Kenntner-Mabiala, R., Pauli, P., 2005. Affective modulation of brain potentials to painful and nonpainful stimuli. Psychophysiology 42, 559–567.

Larson, S.L., Clark, M.R., Eaton, W.W., 2004. Depressive disorder as a long-term antecedent risk factor for incident back pain: a 13-year follow-up study from the Baltimore Epidemiological Catchment Area sample. Psychol. Med. 34, 211–219.

Lumley MA, Cohen JL, Borszcz GS, Cano A, Radcliffe AM, Porter LS, Schubiner H, Keefe FJ. Pain and emotion: a biopsychosocial review of recent research. J Clin Psychol. 2011 Sep;67(9):942-68. doi: 10.1002/jclp.20816. Epub 2011 Jun 6. PMID: 21647882; PMCID: PMC3152687.

Meagher, M.W., Arnau, R.C., Rhudy, J.L., 2001. Pain and emotion: effects of affective picture modulation. Psychosom. Med. 63, 79–90.

Mills DS, Demontigny-Bédard I, Gruen M, Klinck MP, McPeake KJ, Barcelos AM, Hewison L, Van Haevermaet H, Denenberg S, Hauser H, Koch C, Ballantyne K, Wilson C, Mathkari CV, Pounder J, Garcia E, Darder P, Fatjó J, Levine E. Pain and Problem Behavior in Cats and Dogs. Animals (Basel). 2020 Feb 18;10(2):318. doi: 10.3390/ani10020318. PMID: 32085528; PMCID: PMC7071134.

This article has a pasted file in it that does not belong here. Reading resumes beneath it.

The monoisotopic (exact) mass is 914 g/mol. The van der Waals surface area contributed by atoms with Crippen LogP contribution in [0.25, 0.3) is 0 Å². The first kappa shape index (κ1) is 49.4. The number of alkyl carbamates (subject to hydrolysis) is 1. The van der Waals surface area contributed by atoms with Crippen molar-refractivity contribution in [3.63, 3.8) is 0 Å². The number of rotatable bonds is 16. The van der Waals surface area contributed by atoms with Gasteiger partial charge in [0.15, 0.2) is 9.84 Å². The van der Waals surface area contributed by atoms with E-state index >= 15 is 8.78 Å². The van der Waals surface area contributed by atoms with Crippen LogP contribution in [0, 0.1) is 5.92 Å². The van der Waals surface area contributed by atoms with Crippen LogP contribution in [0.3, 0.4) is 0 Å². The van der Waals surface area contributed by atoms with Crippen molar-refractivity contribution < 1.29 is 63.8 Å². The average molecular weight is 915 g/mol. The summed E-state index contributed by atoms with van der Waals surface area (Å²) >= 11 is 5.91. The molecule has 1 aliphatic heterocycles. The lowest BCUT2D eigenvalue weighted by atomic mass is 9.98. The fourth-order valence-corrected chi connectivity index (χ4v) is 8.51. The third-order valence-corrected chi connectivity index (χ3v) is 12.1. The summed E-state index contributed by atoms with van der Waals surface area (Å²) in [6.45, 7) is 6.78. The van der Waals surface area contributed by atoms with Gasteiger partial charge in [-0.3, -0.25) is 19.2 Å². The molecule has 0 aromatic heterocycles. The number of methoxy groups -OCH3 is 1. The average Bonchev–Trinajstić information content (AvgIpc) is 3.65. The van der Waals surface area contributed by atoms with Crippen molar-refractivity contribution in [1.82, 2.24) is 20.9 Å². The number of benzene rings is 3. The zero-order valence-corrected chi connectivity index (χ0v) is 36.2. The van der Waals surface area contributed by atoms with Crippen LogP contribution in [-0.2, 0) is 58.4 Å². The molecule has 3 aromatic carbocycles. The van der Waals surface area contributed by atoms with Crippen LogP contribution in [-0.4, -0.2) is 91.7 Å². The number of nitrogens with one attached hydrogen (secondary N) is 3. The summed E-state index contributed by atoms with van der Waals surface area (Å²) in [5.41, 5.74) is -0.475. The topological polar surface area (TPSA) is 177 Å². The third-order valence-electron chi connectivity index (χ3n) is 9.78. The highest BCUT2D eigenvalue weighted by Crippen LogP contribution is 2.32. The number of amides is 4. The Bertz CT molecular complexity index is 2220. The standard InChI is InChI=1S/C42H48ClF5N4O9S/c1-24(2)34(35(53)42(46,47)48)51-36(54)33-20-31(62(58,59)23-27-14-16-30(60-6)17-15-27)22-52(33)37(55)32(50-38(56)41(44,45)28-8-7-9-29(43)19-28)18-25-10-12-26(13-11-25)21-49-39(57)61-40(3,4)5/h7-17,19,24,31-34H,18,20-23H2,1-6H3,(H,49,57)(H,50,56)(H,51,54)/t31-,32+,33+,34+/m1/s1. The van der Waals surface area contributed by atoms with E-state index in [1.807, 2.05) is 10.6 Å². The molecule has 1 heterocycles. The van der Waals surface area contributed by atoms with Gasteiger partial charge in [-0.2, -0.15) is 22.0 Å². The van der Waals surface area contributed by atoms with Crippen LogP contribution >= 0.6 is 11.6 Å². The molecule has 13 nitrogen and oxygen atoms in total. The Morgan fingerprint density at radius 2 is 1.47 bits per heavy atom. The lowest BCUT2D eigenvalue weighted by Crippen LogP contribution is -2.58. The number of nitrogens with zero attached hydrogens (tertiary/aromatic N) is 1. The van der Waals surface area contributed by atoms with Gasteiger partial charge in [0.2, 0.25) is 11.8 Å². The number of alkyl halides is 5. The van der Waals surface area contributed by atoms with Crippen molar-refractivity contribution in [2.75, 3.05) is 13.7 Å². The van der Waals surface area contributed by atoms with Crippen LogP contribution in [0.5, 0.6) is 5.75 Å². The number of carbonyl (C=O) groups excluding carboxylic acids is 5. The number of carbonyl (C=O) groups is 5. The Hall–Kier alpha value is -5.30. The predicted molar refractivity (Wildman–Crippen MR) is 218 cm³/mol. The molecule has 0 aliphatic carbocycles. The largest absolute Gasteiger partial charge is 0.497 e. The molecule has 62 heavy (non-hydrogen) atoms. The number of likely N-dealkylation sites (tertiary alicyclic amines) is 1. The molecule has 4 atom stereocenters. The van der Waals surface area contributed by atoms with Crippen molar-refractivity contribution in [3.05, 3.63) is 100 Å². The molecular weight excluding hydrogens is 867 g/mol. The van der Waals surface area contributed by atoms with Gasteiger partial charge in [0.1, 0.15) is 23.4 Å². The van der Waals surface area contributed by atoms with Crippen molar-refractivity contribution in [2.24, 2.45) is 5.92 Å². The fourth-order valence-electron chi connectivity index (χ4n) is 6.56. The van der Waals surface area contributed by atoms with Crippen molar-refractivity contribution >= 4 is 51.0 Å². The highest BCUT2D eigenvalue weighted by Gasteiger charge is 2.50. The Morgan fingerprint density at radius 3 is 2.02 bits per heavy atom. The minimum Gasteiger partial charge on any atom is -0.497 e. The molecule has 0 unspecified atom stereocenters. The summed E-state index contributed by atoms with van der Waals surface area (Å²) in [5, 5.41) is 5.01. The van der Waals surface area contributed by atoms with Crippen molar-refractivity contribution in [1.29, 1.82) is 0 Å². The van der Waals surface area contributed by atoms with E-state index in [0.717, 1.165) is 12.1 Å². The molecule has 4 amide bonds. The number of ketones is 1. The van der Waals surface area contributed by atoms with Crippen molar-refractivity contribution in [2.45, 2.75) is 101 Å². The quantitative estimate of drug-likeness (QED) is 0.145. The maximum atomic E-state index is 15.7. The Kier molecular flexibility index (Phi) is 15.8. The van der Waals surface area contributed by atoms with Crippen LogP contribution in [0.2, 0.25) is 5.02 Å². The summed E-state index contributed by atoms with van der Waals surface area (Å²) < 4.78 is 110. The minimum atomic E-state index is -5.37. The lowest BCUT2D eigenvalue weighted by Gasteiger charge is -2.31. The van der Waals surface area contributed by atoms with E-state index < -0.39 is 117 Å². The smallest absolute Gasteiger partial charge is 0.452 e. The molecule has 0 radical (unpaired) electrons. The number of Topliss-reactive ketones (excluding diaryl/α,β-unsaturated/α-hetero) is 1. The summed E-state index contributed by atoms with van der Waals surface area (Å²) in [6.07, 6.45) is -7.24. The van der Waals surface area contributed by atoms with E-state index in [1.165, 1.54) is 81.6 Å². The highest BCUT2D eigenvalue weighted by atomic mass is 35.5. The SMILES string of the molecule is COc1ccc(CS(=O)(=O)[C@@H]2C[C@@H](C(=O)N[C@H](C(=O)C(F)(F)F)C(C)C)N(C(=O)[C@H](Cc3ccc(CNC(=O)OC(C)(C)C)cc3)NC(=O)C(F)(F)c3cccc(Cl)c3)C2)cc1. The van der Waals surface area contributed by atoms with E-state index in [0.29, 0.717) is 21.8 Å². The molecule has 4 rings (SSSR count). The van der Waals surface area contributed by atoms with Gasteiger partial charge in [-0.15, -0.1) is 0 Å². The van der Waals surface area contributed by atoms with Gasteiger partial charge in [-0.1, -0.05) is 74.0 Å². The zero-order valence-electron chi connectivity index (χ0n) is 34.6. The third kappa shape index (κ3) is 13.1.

Pasquale, M., Murphy, N. (April 19, 2022). The Emotional Impact of the Pain Experience, Hospital for Special Surgery.

Rhudy, J.L., Meagher, M.W., 2000. Fear and anxiety: divergent effects on human pain thresholds. Pain 84, 65–75.

Roy-Byrne, P.P., Davidson, K.W., Kessler, R.C., Asmundson, G.J., Goodwin, R.D., Kubzansky, L., Lydiard, R.B., Massie, M.J., Katon, W., Laden, S.K., Stein, M.B., 2008. Anxiety disorders and comorbid medical illness. Gen. Hosp. Psychiatry 30, 208–225.

Wiech K, Tracey I. The influence of negative emotions on pain: behavioral effects and neural mechanisms. Neuroimage. 2009 Sep;47(3):987-94. doi: 10.1016/j.neuroimage.2009.05.059. Epub 2009 May 28. PMID: 19481610.

Weisenberg, M., Raz, T., Hener, T., 1998. The influence of film-induced mood on pain perception. Pain 76, 365–375.

Wunsch, A., Philippot, P., Plaghki, L., 2003. Affective associative learning modifies the sensory perception of nociceptive stimuli without participant’s awareness. Pain 102, 27–38.

Zillmann, D., de Wied, M., King-Jablonski, C., Jenzowsky, S., 1996. Drama-induced affect and pain sensitivity. Psychosom. Med. 58, 333–341.

Check out the resources below!

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Or, contact your local Instinct for fully customized training & behavior support with certified, veterinarian-recommended trainers and behavior consultants.